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Colorado Just Released 5 Gray Wolves Onto Public Land. Here’s What It Means for Hikers

by Eben Diskin Dec 21, 2023

As part of a 2020 proposal voted on by residents, Colorado Parks and Wildlife (CPW) released five gray wolves onto public land in Grand County this week, in an attempt to create a permanent, self-sustaining wolf population and reintroduce the gray wolf species to Colorado. The plan calls for releasing a total of 50 wolves in some of Colorado’s most popular state and national parks over the next five years, which met with fierce resistance by farmers concerned about attacks on livestock. Ultimately, however, voters approved the plan.

Colorado hasn’t had wolves since the 1940s. Reintroduction will bring back the iconic species, but that doesn’t mean there aren’t questions. For people who enjoy outdoor recreation in a state where getting into nature is popular throughout the year, one of the biggest questions is whether or not the release in and near state and federal parks will cause issues for hikers.

The modern state of gray wolves in national parks

The CPW isn’t completely out in left field here by trying to give wolves a habitat in Colorado. Plenty of national parks around the country still have gray wolves, though their number is dwindling. Yellowstone National Park, spread across Wyoming, Idaho, and Montana, is one of the country’s premier wildlife viewing destinations, and also one of the Greater Yellowstone Ecosystem’s gray wolf recovery areas. In the mid 1990s, 41 wild gray wolves from Canada and Montana were set free in Yellowstone, which helped restart the area’s gray wolf population. You can also see them just next door in Wyoming’s Grand Teton National Park, whose wolf population was impacted by the Yellowstone reintroduction. Parks like Isle Royale National Park in Michigan, Minnesota’s Voyageurs National Park, and Katmai National Park in Alaska, are also home to robust (and growing) gray wolf populations.

Colorado’s future gray wolf release plan

This is just the first stage of Colorado’s reintroduction. The CPW will repeat the process until at least 10-15 wolves have been reintroduced in Colorado by mid-March, with the goal of ultimately releasing 30 to 50 wolves in the next three to five years. The wolves were captured in Oregon, where they were evaluated by CPW veterinarians and biologists to ensure they were fit for relocation. Then, each wolf was fitted with a GPS satellite collar so they could be tracked upon release by the CPW staff. The same process will be repeated with subsequent releases.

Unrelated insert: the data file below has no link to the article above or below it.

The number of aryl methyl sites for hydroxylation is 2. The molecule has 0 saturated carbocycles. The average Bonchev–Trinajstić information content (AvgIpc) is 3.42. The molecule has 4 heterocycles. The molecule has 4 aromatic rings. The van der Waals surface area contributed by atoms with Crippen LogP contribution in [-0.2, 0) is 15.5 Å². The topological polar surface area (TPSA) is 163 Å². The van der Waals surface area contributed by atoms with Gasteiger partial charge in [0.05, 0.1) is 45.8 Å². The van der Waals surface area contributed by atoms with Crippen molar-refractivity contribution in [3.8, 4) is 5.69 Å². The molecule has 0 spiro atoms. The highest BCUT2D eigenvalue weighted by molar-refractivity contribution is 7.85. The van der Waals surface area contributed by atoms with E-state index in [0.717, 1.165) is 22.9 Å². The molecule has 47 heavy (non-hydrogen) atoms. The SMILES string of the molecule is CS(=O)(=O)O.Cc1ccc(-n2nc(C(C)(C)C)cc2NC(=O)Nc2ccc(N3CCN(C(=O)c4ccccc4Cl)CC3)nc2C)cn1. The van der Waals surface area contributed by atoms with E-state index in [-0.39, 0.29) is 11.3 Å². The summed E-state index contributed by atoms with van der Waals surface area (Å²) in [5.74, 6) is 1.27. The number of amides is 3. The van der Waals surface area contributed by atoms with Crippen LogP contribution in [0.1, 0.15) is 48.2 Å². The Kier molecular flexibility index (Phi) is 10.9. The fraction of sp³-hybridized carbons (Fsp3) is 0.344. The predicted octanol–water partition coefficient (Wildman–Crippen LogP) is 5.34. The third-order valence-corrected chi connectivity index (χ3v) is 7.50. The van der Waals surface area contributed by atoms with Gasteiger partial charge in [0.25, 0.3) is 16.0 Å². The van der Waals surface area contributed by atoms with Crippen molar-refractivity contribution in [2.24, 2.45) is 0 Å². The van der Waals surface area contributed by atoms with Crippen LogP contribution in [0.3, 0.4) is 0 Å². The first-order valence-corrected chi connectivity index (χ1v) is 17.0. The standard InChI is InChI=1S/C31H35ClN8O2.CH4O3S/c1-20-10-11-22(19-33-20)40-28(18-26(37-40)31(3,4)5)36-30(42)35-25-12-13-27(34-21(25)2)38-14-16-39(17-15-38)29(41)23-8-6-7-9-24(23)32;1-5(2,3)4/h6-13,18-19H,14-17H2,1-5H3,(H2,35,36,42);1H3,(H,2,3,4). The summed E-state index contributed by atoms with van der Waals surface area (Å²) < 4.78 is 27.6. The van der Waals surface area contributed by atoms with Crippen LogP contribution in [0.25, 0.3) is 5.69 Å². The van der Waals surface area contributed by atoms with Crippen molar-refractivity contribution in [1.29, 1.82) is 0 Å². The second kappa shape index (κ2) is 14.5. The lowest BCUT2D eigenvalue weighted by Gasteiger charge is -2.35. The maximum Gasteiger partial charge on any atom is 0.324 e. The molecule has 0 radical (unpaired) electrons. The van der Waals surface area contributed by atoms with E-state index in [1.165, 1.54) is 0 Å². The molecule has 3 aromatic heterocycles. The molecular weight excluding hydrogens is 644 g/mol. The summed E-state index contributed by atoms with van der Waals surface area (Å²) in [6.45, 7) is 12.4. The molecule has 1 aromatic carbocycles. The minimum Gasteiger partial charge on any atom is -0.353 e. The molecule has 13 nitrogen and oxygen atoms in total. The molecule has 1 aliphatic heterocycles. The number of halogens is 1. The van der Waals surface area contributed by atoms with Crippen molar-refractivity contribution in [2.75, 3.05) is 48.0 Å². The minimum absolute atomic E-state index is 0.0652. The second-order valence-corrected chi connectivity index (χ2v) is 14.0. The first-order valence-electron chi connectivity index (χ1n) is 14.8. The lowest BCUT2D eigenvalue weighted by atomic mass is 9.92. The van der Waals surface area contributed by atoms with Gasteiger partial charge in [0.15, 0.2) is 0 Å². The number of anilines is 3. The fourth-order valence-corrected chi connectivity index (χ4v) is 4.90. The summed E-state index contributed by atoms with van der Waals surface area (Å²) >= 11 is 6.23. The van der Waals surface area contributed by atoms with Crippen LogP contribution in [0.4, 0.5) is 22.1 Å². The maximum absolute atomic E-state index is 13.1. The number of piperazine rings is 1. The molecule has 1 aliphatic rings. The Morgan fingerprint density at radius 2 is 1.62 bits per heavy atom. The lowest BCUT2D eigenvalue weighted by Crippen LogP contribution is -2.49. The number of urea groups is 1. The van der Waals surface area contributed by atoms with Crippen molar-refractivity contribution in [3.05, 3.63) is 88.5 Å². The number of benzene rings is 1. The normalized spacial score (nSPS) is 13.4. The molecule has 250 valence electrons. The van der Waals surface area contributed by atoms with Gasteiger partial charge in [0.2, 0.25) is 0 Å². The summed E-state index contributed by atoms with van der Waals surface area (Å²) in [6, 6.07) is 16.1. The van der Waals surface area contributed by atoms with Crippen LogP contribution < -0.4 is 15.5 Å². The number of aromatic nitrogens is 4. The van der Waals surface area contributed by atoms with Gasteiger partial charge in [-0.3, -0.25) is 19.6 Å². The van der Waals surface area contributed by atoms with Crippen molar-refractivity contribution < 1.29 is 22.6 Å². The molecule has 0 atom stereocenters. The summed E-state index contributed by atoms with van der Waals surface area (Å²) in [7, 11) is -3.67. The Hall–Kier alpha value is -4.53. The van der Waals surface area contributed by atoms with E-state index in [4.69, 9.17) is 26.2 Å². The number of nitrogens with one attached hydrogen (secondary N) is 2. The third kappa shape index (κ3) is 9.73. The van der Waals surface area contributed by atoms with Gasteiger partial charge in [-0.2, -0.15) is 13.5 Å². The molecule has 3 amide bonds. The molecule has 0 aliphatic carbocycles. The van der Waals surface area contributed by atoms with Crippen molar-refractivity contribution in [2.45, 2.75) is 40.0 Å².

The high-level goal of the program is to recover and maintain a viable wolf population in the state’s public lands, while also managing interactions between those wolves and people and livestock. That means making sure CPW communicates effectively with rural and agricultural communities, including offering tools to prevent wolves from attacking livestock. “We knew it would need to be adaptive, it’s not perfect,” the CPW explained, according to CBS News. “But it’s pretty good and we will keep adapting to make it better and better and we have been listening to many voices.”

What to do if you see a wolf on your hike

While the chances of encountering a wolf at close range on your next Colorado hike is slim, the concern is still valid: what do you (or don’t you) do? First, and most importantly, if you have a child or dog with you, make sure to keep them close. Wolves can sometimes regard dogs as competition, so keep your dog at your side. It’s also important to make sure the wolf has an escape route. If it feels cornered, it may become hostile, but otherwise will likely simply flee the area. While curious creatures, wolves aren’t looking to attack humans. If the wolf doesn’t walk away, stand tall and don’t crouch down, back away slowly, and if necessary, clap or shout for help. In a pinch, you can also use bear spray for additional protection.

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